# Vector Differentiation

## Vector Function

A function _ #~v #: [ ~t_1 , ~t_2 ] -> V_3 _ where [ ~t_1 , ~t_2 ] is a closed interval in &reals., is called a ~#{vector function}.

The function _ #~v _ is ~#{continuous} at _ ~t_0 &in. [ ~t_1 , ~t_2 ], if given &epsilon. ( &epsilon. > 0 ) then &exist. &eta. ( &eta. > 0 ) such that

| #~v(~t_0) - #~v(~t) | < &epsilon. _ whenever _ | ~t_0 - ~t | < &eta. .

The function _ #~v _ is said to #~{tend to a limit}, _ #~l, _ as ~t tends to ~t_0 ( ~t_0 &in. [ ~t_1 , ~t_2 ] ), if given &epsilon. ( &epsilon. > 0 ) then &exist. &eta. ( &eta. > 0 ) such that

| #~l - #~v(~t) | < &epsilon. _ whenever _ | ~t_0 - ~t | < &eta. .

In which case we write:

#~l _ _ #:= _ _ lim{#~v(~t)&br. _ ,~t -> ~t_0}

## Derivative Of A Vector Function

If _ #~v #: [ ~t_1 , ~t_2 ] -> V_3 _ for some given point ~t_0, consider the function

fract{&Delta.#~v,&Delta.~t} _ #:= _ fract{#~v(~t) - ~#v(~t_0),(~t - ~t_0)}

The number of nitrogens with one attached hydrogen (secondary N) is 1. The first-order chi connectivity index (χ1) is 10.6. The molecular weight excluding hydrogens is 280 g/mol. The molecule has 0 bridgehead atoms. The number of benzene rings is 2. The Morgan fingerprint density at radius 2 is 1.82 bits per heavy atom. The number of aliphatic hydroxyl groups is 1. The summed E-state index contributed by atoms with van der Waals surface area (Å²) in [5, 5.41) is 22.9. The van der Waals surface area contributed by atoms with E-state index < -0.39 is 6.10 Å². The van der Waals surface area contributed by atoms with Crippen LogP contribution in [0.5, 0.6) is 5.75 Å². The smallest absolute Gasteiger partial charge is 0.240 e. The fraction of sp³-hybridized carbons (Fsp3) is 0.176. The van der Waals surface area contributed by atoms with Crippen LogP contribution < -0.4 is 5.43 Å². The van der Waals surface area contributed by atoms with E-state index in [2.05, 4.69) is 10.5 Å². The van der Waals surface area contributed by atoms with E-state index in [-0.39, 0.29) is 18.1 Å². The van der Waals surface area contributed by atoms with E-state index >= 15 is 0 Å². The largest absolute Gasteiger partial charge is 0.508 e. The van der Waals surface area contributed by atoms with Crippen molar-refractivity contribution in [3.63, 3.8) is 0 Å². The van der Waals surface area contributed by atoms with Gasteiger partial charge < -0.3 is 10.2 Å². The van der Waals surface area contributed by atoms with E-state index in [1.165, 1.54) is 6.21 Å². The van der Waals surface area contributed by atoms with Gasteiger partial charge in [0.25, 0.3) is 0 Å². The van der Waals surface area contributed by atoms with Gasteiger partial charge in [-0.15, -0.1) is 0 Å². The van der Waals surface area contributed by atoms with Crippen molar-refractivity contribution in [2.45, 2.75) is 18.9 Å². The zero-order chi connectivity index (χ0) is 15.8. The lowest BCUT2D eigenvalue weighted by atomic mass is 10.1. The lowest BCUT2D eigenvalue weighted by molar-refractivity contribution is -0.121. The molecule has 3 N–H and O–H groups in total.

Now for fixed ~t_0, _ &Delta.#~v ./ &Delta.~t _ is a function of ~t. What happens as ~t tends to ~t_0? If &Delta.#~v ./ &Delta.~t tends to a limit, then we define:

fract{d#~v,d~t}(~t_0) _ #:= _ lim{,~t -> ~t_0}fract{#~v(~t) - ~#v(~t_0),(~t - ~t_0)}

This is called the #~{derivative} of #~v at ~t_0.

Note that the derivative can exist at one point but not at another. If the derivative of #~v exists at every point in the interval [ ~t_1 , ~t_2 ] then ~#v is said to be #~{differentiable} on the interval. The derivative is then a vector function on the interval. We will use the notation #~v#' to denote the derivative of #~v.

## Differentiation Results

If #~u and #~v are vector functions which are differentiable on a given interval, and λ and &mu. are scalars then

• (λ #~u + &mu. ~#v)#' _ = _ λ #~u#' + &mu. #~v#'
• (#~u &dot. ~#v)#' _ = _ #~u &dot. #~v#' + #~u#' &dot. #~v
• (#~u # ~#v)#' _ = _ #~u # #~v#' + #~u#' # #~v

It follows that

• | #~u |^2 _ = _ (#~u &dot. ~#u)#' _ = _ #~u &dot. #~u#' + #~u#' &dot. #~u _ = _ 2 ( #~u &dot. #~u#' )

If &phi. is a differentiable (scalar) function into the domain of ~#v, then,

• (#~v(&phi.))#' _ = _ &phi.#' #~v#'(&phi.)

Note

• #0 _ = _ (( #~v # #~u ) &dot. #~v )#' _ = _ (( #~v # #~u ) &dot. #~v#' ) + (( #~v # #~u )#' &dot. #~v )